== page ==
Craig Dunn: Pondering FDR on the way to the Trump Memorial
Saturday, February 25, 2017 9:15 AM
KOKOMO – Some good news for my liberal and Democrat friends suffering from DTIBS (Donald Trump Irritable Bowel Syndrome.) Someday, maybe just someday, your grandchildren and great grandchildren will take a trip to Washington, D.C., to see the newly constructed President Donald Trump Monument. While I was in our nation’s capital for the inauguration, I began the process of scouting locations for the Trump Monument.
There’s a yuuuuuuge green space between the Roosevelt Memorial and the Jefferson Memorial that would be a perfect location for a bigly monument to the accomplishments of Donald J. Trump. When I say bigly, I mean bigly. I’m talking at least two tons of monumental bronze hair!
For those of you who have spent the time since Nov. 8 wailing, moaning and living in a perpetual purple haze of melancholy funk, I say, “Take heart. If historians can make Franklin Delano Roosevelt worthy of his own memorial, there may be an equal opportunity for President Donald J. Trump.”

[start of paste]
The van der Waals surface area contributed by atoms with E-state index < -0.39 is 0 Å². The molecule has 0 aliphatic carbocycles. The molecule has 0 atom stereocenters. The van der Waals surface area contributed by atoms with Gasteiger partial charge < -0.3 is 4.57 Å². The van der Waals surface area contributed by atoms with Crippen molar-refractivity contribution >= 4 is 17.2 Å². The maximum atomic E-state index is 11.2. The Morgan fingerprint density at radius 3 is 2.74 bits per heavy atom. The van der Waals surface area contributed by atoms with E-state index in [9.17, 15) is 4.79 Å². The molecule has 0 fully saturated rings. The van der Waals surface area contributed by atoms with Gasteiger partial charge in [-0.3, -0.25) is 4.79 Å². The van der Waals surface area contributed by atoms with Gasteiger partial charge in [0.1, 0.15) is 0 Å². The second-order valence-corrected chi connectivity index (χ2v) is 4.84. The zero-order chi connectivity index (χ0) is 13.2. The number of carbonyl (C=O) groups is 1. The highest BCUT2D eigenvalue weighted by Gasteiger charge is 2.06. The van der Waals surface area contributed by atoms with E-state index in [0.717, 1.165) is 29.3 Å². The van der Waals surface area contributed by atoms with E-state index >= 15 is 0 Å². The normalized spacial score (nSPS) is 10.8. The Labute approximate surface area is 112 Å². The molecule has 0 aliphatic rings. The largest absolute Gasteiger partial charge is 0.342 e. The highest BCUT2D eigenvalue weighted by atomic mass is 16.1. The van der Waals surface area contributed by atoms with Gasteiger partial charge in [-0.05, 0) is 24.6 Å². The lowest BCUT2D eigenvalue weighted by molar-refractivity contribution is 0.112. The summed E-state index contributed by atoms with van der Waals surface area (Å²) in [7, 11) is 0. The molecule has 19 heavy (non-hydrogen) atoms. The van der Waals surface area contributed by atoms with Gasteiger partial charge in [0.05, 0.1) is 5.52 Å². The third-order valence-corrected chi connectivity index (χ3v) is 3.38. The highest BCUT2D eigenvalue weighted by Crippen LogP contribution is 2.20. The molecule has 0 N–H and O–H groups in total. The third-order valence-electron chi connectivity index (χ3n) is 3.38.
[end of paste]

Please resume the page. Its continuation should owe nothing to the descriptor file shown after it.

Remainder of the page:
To prove my point, I have prepared a suitably one-sided argument slanted to illustrate my case. Helping me in this effort are three of the best mainstream media headline writers in existence today: Phil O. Dendrun of the New York Times, Seymour Butts of the Washington Post and Gertrude A. Pacolypse of the Huffington Post. I’ve asked these masters of disasters to craft headlines to go with true stories from the great Franklin Roosevelt’s tenure in the Oval Office, written as if it was Donald Trump they were writing about. I will provide you with the stories to match the headlines.
For those Millennials who might wonder where information like the following is found, I would direct your attention to these amazing low tech inventions called books.